Born on August 27, 1874 in Ulm
Died on November 4, 1958 in Stuttgart
Imprisoned in Weißenstein in August 1942

Elisabeth Weißenburger came from a Jewish family of Israelite faith and was born in Ulm on August 27, 1874. Her parents were Friederike, née Nathan, married to the merchant Rudolf Weißenburger. Elisabeth had six younger siblings. When her father died in 1902, however, the family’s financial situation may have remained secure, because at that time Elisabeth was able to continue her artistic education: First she took private lessons with a painter in Ulm, from April 1901 she lived in Munich and probably attended the ‘Königliche Kunstgewerbeschule’ there, her teacher was ‘Paul Müller’ (possibly Peter Paul Müller 1853 – 1930, landscape painter).

Pencil drawing Waterwheel House (Source: Ulm City Archive)

This drawing, a retrospective of ‘old Ulm’, is the only document so far of Elisabeth Weissenburger’s artistic work. Since she signed with ‘Weißenburger-Kaltenbach’, the drawing must have been made after 1905. Because on April 22, 1905, Elisabeth Weißenburger married at the age of 31 in Ulm the Protestant merchant Emil Friedrich Louis Kaltenbach, born on June 10, 1881 in Altensteig/Nagold district. Elisabeth accepted the Protestant confession of her husband.

The couple first lived in Ulm and had three children here:

  • Erich, born 08.03.1906 in Ulm,
  • Edith, born 12.01.1907 in Ulm, later married Fischer,
  • Walter, born 18.09.1908 in Ulm.

In the same year the family left Ulm and settled in Frankfurt am Main. The new residence apparently did not bring happiness, because in January 1910 Elisabeth moved with the children to (Markt) Königstein in Bavaria, while her husband Emil went on ‘unknown travels’. For the single mother, a period of frequent changes of residence followed: in 1911, she initially stayed in Neckargemünd, and in August of that year, she was briefly registered in Heidelberg, where she lived in Bahnhofstraße for rent. A few weeks later, Elisabeth moved with the children to nearby Mannheim, where she found lodgings with her widowed mother Friederike Weißenburger in Augartenstraße.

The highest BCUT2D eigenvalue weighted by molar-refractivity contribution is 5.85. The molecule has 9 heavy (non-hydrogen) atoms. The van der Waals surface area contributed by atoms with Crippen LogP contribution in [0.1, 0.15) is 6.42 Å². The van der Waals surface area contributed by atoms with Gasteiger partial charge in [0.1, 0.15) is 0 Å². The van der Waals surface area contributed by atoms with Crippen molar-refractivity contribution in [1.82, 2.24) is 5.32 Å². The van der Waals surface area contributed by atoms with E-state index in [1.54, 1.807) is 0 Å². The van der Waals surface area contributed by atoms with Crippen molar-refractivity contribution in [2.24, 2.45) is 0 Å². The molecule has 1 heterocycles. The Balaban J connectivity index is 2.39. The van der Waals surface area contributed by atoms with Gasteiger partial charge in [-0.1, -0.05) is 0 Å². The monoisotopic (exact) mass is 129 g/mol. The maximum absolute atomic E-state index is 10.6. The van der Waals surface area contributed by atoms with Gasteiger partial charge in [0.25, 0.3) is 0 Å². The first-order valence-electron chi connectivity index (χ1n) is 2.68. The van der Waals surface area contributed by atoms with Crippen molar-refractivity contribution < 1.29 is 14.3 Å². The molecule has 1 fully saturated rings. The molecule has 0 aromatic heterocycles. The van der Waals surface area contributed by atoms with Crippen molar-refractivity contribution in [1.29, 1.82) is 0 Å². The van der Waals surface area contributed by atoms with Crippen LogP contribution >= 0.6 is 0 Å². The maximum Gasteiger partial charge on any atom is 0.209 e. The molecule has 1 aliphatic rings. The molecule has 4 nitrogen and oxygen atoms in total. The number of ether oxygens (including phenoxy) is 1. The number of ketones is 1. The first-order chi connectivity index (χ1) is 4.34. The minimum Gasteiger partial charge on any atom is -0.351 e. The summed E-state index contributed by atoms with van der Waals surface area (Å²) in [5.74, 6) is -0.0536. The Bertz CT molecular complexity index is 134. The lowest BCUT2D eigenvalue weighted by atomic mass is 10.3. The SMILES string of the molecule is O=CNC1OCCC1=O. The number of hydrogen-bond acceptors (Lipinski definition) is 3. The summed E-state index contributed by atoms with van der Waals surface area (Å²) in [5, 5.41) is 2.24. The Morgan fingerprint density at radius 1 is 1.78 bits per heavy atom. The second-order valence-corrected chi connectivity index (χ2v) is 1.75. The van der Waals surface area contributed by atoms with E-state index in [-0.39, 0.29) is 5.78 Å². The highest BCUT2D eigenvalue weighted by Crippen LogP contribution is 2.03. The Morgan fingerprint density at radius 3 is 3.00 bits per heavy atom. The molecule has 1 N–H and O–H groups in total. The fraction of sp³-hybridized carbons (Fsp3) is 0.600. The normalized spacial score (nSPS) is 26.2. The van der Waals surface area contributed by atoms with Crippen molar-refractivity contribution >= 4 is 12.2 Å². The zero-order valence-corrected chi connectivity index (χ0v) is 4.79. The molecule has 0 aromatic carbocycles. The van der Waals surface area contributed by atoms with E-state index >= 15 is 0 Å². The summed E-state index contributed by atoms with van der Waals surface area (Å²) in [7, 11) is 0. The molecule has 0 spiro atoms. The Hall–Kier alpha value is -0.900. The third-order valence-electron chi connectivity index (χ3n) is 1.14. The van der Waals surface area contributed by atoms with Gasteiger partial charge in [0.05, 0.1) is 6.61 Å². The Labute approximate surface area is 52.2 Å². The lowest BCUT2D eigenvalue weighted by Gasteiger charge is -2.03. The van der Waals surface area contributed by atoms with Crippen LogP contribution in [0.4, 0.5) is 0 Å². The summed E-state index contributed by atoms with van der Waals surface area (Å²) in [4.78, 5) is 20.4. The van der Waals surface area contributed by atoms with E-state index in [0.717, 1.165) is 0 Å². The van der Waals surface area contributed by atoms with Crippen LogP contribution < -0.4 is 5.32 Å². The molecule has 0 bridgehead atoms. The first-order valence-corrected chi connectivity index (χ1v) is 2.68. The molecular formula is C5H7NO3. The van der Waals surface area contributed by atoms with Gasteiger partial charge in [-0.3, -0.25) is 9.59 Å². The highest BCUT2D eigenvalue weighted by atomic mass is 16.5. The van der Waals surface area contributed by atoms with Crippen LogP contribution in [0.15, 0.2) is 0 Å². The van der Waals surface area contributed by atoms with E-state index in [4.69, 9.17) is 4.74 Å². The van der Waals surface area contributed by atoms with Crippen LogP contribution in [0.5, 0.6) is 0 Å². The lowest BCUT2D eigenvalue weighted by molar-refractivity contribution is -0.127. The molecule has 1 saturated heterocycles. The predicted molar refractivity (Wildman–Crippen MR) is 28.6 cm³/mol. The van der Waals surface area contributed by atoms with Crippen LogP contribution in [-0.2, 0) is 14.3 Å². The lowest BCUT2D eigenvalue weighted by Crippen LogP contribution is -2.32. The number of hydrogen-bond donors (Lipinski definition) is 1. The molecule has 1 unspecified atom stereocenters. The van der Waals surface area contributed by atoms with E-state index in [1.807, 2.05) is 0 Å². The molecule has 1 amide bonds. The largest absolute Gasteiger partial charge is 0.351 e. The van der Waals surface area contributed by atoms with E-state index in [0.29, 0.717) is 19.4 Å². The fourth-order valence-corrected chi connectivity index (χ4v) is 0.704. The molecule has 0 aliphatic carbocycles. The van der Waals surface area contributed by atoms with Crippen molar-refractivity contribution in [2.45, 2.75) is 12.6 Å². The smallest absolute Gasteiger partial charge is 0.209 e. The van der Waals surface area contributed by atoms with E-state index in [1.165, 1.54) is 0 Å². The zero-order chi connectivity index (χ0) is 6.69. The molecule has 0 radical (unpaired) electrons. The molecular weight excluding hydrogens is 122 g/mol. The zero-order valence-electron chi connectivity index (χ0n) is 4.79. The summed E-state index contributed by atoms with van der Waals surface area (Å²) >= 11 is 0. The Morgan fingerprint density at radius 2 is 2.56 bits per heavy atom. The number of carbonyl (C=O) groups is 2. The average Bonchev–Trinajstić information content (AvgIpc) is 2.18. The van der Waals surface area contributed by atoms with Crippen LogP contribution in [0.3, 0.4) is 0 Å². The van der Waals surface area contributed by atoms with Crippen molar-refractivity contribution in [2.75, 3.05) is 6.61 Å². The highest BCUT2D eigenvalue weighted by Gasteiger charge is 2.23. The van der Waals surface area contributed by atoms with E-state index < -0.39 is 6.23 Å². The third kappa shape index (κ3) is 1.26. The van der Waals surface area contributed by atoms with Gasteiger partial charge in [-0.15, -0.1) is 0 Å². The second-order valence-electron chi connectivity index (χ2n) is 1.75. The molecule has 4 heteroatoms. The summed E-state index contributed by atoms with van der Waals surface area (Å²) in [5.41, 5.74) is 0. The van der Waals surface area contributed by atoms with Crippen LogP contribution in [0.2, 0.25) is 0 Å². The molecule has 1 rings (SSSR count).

The next address was Godesberg, Rüngsdorferstraße 35. Here the uprooted painter finally found her feet, because it took just under a year and a half for her to move again: on May 15, 1913, Elisabeth Kaltenbach settled with her children in nearby Bonn and probably also established herself professionally: On December 12, 1914, her advertisement appeared in the ‘Bonner Generalanzeiger’: Elisabeth Kaltenbach offered private lessons in ‘drawing, painting, lithography and illustration’.